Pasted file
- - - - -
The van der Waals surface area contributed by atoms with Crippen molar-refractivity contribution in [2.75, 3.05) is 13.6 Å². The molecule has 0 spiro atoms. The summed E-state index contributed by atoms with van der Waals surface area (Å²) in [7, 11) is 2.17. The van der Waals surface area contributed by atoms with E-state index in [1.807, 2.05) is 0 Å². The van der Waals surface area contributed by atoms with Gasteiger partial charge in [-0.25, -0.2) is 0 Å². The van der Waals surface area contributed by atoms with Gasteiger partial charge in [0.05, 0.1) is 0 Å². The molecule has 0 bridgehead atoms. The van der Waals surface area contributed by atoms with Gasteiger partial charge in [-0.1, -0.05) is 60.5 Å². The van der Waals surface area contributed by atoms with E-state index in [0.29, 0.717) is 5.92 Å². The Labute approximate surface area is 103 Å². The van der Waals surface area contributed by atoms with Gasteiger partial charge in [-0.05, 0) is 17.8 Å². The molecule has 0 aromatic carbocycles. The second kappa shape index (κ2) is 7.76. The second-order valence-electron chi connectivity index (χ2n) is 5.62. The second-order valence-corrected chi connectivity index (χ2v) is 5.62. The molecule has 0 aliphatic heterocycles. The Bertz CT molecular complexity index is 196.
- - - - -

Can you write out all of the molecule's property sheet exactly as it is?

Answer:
The van der Waals surface area contributed by atoms with Crippen molar-refractivity contribution in [2.75, 3.05) is 13.6 Å². The molecule has 0 spiro atoms. The summed E-state index contributed by atoms with van der Waals surface area (Å²) in [7, 11) is 2.17. The van der Waals surface area contributed by atoms with E-state index in [1.807, 2.05) is 0 Å². The van der Waals surface area contributed by atoms with Gasteiger partial charge in [-0.25, -0.2) is 0 Å². The van der Waals surface area contributed by atoms with Gasteiger partial charge in [0.05, 0.1) is 0 Å². The molecule has 0 bridgehead atoms. The van der Waals surface area contributed by atoms with Gasteiger partial charge in [-0.1, -0.05) is 60.5 Å². The van der Waals surface area contributed by atoms with E-state index in [0.29, 0.717) is 5.92 Å². The Labute approximate surface area is 103 Å². The van der Waals surface area contributed by atoms with Gasteiger partial charge in [-0.05, 0) is 17.8 Å². The molecule has 0 aromatic carbocycles. The second kappa shape index (κ2) is 7.76. The second-order valence-electron chi connectivity index (χ2n) is 5.62. The second-order valence-corrected chi connectivity index (χ2v) is 5.62. The molecule has 0 aliphatic heterocycles. The Bertz CT molecular complexity index is 196.